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Editorial: As the nation's COVID-19 death toll tops 500,000 we must respond on the individual, local, national and international level

Editorial: As the nation's COVID-19 death toll tops 500,000 we must respond on the individual, local, national and international level

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More than 4,100 Oklahomans have died of COVID-19, higher than the nation’s death toll on 9/11 or at Pearl Harbor.

Last week, the nation passed a tragic milepost.

The number of Americans who have died from COVID-19 went over 500,000.

That doesn’t even begin to account for the human misery associated with the disease. Worldwide, the death toll is 2.46 million.

The toll includes more than 4,100 Oklahomans.

The worldwide total is roughly the same as the entire population of Houston, the fourth-largest U.S. city.

COVID-19 has claimed more U.S. lives than World War II.

Oklahoma’s COVID-19 death toll is higher than the nation’s on 9/11 or at Pearl Harbor.

A December report in the Journal of the American Medical Association showed that COVID was the second-leading cause of death for people age 85 and higher between March and October 2020, behind only heart disease. It was the third highest cause of death for those ages 45-84, behind heart disease and cancer. The report said those statistics probably understated the deadly pace of the disease at the end of the year.

Whatever standard you use for comparison, COVID has produced sickening, frightening death in outrageous numbers, which will certainly change the way we look at life and medical science from here forward.

Recently, COVID statistics have improved markedly in the United States and in Oklahoma, a combination effect of increased immunity because of vaccination and infection, good public hygiene and isolation caused by winter.

But at the risk of being thought overly pessimistic, we’ll point out that we’ve seen the numbers improve before, only to see them rise again later. There should be universal agreement on this: Too many people have gotten sick and died; too many continue to do so.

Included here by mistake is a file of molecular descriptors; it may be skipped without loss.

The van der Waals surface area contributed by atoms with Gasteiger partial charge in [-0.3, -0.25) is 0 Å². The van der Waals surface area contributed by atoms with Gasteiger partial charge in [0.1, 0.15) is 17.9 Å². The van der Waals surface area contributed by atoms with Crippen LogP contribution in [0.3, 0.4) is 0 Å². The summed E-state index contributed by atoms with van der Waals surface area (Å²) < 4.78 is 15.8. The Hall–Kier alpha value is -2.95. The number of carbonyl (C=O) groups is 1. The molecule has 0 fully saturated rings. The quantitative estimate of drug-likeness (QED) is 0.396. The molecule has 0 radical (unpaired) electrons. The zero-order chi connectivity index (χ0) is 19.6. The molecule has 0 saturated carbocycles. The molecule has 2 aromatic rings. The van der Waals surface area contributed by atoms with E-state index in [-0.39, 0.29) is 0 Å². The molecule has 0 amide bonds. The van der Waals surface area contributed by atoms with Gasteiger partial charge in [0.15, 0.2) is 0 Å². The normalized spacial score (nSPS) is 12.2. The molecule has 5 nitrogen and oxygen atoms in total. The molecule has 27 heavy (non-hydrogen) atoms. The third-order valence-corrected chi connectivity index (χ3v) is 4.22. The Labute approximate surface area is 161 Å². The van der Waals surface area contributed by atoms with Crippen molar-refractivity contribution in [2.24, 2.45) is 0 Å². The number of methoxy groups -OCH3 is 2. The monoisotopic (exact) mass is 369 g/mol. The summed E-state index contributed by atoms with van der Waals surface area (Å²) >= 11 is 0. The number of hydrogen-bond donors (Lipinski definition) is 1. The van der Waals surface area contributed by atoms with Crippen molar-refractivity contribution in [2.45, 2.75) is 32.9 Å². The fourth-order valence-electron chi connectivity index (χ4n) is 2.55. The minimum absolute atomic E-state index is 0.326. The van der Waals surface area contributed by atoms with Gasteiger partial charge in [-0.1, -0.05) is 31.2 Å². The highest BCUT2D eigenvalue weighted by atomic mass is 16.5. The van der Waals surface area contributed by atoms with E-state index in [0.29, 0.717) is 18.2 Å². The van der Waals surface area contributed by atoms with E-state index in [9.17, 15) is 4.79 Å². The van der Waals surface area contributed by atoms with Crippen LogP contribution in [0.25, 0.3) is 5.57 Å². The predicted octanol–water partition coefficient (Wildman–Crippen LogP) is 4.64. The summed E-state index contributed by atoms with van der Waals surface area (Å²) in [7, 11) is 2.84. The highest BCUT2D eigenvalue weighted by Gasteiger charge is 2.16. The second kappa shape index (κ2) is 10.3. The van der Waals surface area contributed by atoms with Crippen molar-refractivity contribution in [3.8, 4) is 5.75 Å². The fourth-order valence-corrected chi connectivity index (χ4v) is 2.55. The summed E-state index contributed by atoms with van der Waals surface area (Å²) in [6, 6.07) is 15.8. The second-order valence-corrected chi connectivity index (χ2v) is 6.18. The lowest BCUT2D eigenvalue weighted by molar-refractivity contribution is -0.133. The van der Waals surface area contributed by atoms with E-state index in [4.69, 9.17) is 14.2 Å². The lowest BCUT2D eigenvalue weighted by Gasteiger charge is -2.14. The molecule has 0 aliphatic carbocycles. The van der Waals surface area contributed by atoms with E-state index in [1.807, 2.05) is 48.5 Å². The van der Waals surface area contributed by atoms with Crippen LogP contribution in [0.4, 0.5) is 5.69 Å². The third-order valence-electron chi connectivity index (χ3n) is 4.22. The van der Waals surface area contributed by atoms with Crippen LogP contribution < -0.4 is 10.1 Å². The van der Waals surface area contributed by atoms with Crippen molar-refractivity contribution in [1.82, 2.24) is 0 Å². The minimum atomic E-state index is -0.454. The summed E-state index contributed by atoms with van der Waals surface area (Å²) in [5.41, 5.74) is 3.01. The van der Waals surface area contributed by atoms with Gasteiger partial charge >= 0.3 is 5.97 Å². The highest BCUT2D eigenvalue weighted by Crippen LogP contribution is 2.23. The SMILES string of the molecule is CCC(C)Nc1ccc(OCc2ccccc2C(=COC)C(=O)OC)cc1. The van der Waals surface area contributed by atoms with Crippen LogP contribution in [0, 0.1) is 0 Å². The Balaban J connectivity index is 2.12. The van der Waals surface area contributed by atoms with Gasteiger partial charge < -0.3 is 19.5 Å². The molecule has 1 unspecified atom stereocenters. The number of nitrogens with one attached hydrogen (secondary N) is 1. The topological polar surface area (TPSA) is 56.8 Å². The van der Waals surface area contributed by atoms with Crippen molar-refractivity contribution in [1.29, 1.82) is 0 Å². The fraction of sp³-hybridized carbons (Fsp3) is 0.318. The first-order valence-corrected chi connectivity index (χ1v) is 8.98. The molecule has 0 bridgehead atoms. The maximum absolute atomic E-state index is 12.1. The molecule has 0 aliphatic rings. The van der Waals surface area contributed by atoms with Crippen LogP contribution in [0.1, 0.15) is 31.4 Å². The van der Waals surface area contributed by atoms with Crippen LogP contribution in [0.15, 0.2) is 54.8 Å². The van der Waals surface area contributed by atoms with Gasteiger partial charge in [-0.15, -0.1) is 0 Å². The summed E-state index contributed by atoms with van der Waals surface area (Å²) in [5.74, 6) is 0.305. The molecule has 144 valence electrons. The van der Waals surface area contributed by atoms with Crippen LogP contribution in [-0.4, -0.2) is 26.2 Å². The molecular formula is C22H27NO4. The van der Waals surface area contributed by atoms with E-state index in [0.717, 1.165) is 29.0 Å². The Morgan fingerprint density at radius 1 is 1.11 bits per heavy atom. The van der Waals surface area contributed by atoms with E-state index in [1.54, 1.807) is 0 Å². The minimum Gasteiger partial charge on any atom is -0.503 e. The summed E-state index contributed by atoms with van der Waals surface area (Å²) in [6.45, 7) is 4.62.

Continuing or speeding the positive trend will depend on good luck and the public’s willingness to wear masks in public places, avoid crowds, maintain appropriate distances, wash hands and get vaccinated as soon as possible.

Further, the national self-interest now clearly depends on addressing the COVID-19 threat and those of future pandemics on a global scale. We must help fund a worldwide COVID-19 vaccination effort to contain its threat faster than the disease can mutate. We must build a permanent infrastructure to react to emerging diseases faster and at global scale with testing, treatment and vaccine. And we must reintegrate our national medical policy leadership with the world’s to mount a united threat to emerging health threats.

Nearly 2.5 million human beings, including more than a half million Americans, have died because of a microbe. We must take appropriate and rational steps to learn from such a deadly toll — on the individual, local, national and international level.


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Shrum is a public college and Oklahoma higher education success story, the editorial says. A native of Coweta, she did undergraduate work at Connor State College, Northeastern State University and the University of Arkansas. She earned her medical degree at OSU College of Osteopathic Medicine. She also has completed executive leadership and management training programs at Harvard University and Stanford University.

Best known to the public for his four years in Congress from eastern Oklahoma's 2nd District, Carson has legitimate academic credentials. He grew up in Jenks, earned his bachelor's degree at Baylor University with Phi Beta Kappa honors, attended Oxford University as a Rhodes Scholar and earned a law degree from the University of Oklahoma. He is currently on the faculty at the University of Virginia, teaching courses in national security and the public sector.

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